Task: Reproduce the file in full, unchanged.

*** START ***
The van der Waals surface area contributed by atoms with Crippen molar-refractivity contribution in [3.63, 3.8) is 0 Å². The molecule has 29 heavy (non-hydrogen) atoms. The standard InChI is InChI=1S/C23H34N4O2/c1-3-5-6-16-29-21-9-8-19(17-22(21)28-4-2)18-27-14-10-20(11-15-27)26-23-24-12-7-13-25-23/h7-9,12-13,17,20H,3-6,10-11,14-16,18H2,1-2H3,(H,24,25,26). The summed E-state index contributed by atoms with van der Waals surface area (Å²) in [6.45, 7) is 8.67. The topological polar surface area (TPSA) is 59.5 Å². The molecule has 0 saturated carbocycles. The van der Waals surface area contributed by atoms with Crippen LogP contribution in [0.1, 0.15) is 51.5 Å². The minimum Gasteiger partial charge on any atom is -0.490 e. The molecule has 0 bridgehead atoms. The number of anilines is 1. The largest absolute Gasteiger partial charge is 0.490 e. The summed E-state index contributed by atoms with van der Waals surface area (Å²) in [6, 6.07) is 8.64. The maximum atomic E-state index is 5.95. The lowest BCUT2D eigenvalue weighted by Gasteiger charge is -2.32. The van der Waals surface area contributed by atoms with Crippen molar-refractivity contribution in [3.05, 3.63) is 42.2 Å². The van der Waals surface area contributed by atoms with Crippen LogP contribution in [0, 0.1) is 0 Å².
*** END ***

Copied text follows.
The van der Waals surface area contributed by atoms with Crippen molar-refractivity contribution in [3.63, 3.8) is 0 Å². The molecule has 29 heavy (non-hydrogen) atoms. The standard InChI is InChI=1S/C23H34N4O2/c1-3-5-6-16-29-21-9-8-19(17-22(21)28-4-2)18-27-14-10-20(11-15-27)26-23-24-12-7-13-25-23/h7-9,12-13,17,20H,3-6,10-11,14-16,18H2,1-2H3,(H,24,25,26). The summed E-state index contributed by atoms with van der Waals surface area (Å²) in [6.45, 7) is 8.67. The topological polar surface area (TPSA) is 59.5 Å². The molecule has 0 saturated carbocycles. The van der Waals surface area contributed by atoms with Crippen LogP contribution in [0.1, 0.15) is 51.5 Å². The minimum Gasteiger partial charge on any atom is -0.490 e. The molecule has 0 bridgehead atoms. The number of anilines is 1. The largest absolute Gasteiger partial charge is 0.490 e. The summed E-state index contributed by atoms with van der Waals surface area (Å²) in [6, 6.07) is 8.64. The maximum atomic E-state index is 5.95. The lowest BCUT2D eigenvalue weighted by Gasteiger charge is -2.32. The van der Waals surface area contributed by atoms with Crippen molar-refractivity contribution in [3.05, 3.63) is 42.2 Å². The van der Waals surface area contributed by atoms with Crippen LogP contribution in [0, 0.1) is 0 Å².